Magistral routes used by 500,000 passengers daily

Magistral routes used by 500,000 passengers daily
The No. 904 bus express is among the most popular routes, carrying 24,000 people a day.

The new Magistral bus route system has carried 60 million passengers since its inception. The number of city residents using buses, trolleybuses and trams in central Moscow has soared by 30 percent over the past six months, with all Magistral routes carrying up to 500,000 people every weekday.

“Today, surface transit carries 500,000 city residents and tourists in central Moscow daily, or 30 percent more before the Magistral route system was launched. The streamlined route system, designated transit lanes and more effective traffic management provided city residents with new opportunities for quick and convenient trips; and surface transit became an attractive alternative to cars in central Moscow,” said Deputy Moscow Mayor Maxim Liksutov, Head of the Department for Transport and Road Infrastructure Development.

The No. 904 bus express is among the most popular routes, carrying 24,000 people per day from Mitino to central Moscow. The route runs past Volokolamskoye Motorway, Leningradsky Prospekt and Tverskaya Street. Buses only stop at key destinations, using designated transit lanes and reducing traveling time to just 45 minutes. It carries 2-3 percent more riders daily.

The Magistral system allows passengers on the metro’s Tagansko-Krasnopresnenskaya and Kaluzhsko-Rizhskaya lines to reach Arbat and Kutuzovsky Prospekt more quickly using bus No.M2. These buses depart from Kitai-Gorod metro station every five-ten minutes, and its passengers no longer have to change at two metro stations.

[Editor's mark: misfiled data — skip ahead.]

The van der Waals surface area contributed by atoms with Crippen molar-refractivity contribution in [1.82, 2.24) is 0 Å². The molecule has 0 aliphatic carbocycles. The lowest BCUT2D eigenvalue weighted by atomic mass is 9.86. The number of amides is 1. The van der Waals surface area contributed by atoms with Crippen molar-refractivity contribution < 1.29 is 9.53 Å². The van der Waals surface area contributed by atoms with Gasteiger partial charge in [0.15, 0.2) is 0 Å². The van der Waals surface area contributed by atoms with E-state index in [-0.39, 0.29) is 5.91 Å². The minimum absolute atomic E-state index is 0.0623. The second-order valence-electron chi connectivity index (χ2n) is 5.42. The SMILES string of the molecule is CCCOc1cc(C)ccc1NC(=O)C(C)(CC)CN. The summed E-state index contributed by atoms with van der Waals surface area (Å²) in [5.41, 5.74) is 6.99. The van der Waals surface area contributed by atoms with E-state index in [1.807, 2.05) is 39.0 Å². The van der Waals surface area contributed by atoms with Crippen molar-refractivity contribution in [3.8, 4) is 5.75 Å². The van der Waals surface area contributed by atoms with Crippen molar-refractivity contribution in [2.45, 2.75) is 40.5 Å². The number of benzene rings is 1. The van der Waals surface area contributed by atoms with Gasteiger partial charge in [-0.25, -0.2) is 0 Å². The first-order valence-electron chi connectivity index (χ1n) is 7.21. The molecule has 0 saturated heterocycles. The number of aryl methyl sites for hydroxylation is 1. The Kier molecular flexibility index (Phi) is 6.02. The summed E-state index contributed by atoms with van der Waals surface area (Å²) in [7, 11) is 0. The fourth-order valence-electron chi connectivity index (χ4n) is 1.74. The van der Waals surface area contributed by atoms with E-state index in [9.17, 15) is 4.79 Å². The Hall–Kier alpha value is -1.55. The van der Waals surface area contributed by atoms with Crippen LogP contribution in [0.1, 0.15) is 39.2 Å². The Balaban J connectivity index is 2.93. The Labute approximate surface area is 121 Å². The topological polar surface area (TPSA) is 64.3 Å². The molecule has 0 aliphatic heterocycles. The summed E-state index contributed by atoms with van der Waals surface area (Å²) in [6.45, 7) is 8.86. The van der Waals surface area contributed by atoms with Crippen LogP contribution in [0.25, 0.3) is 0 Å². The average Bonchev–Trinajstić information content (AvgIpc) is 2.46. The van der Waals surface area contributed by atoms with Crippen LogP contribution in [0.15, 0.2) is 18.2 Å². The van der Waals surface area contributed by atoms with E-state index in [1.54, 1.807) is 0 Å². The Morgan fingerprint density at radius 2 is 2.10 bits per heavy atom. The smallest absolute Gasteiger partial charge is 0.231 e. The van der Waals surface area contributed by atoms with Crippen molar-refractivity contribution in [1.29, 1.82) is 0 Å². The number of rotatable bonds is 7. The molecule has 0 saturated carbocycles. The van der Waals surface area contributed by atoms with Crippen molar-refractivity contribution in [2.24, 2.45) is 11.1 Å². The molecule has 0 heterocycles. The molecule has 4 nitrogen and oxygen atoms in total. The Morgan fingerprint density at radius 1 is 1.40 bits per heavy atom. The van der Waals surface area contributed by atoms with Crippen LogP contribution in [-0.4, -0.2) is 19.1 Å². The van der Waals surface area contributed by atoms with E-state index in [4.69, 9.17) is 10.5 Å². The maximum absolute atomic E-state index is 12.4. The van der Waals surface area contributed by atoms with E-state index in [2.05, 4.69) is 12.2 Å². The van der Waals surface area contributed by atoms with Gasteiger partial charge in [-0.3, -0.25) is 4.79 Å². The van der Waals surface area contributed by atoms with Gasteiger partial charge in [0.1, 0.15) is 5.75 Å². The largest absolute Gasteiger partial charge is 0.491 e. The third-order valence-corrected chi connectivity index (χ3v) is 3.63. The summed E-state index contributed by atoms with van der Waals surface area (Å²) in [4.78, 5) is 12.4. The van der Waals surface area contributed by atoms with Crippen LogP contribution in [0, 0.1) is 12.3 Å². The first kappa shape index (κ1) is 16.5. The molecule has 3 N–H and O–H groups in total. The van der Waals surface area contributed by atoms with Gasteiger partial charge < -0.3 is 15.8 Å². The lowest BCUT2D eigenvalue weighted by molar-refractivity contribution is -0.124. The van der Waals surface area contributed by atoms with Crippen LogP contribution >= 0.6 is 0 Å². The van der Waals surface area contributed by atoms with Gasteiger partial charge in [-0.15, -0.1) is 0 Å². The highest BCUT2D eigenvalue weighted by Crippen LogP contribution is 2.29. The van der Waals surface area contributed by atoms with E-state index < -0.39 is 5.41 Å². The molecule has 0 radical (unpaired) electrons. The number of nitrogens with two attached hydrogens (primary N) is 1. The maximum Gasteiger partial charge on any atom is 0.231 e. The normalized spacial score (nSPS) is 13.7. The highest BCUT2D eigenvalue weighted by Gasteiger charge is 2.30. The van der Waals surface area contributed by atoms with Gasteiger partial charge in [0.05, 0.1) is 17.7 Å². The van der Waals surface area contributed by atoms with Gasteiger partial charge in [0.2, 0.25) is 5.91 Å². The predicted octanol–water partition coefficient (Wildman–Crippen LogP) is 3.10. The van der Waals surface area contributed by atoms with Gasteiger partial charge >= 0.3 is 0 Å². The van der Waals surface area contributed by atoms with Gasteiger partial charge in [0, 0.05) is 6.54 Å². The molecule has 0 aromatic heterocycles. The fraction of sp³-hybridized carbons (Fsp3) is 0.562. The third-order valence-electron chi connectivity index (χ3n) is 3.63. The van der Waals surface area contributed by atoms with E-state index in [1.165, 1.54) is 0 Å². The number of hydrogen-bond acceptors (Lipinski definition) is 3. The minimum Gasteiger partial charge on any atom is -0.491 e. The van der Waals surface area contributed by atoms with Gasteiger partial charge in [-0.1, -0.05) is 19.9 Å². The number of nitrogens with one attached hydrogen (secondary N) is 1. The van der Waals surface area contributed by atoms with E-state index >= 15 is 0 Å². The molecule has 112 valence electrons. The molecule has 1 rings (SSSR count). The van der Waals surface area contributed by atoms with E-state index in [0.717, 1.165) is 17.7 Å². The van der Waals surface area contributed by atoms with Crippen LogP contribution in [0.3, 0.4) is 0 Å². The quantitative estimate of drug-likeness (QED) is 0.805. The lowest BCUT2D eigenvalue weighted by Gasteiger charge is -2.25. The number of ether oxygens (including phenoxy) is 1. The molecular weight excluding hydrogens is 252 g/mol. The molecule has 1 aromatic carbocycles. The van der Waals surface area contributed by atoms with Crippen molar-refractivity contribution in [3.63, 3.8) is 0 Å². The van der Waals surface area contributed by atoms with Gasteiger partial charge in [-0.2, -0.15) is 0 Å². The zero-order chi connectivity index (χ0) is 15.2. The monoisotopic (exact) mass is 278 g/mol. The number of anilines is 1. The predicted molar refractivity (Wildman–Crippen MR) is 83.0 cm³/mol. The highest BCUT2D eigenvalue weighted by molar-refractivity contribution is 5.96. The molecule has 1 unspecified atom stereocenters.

Launched on 8 October 2016, the Magistral programme included 17 long-range, 15 district or local, and seven specialised or social routes. Over 500 buses, trolleybuses and trams hit the streets, reducing service intervals from 16 to eight minutes in central Moscow.

Planners considered such factors as population and workplace density, as well as passenger flows at metro stations and on other routes. Surface transit traffic was reinstated for the first time on sections of the Bolshaya Nikitskaya and Sadovnicheskaya Streets since the 1990s. Buses and trolleybuses started using two new designated transit lanes on the Kremlin Ring, via two streets crossing the Garden Ring, on the Taganskaya and Malaya Dmitrovka streets. One more designated transit lane is to open 1 April on Vozdvizhenka Street between Arbatskiye Vorota Square and Mokhovaya Street.

Experts are currently working on a new Magistral expansion strategy and studying various options for new designated transit lanes.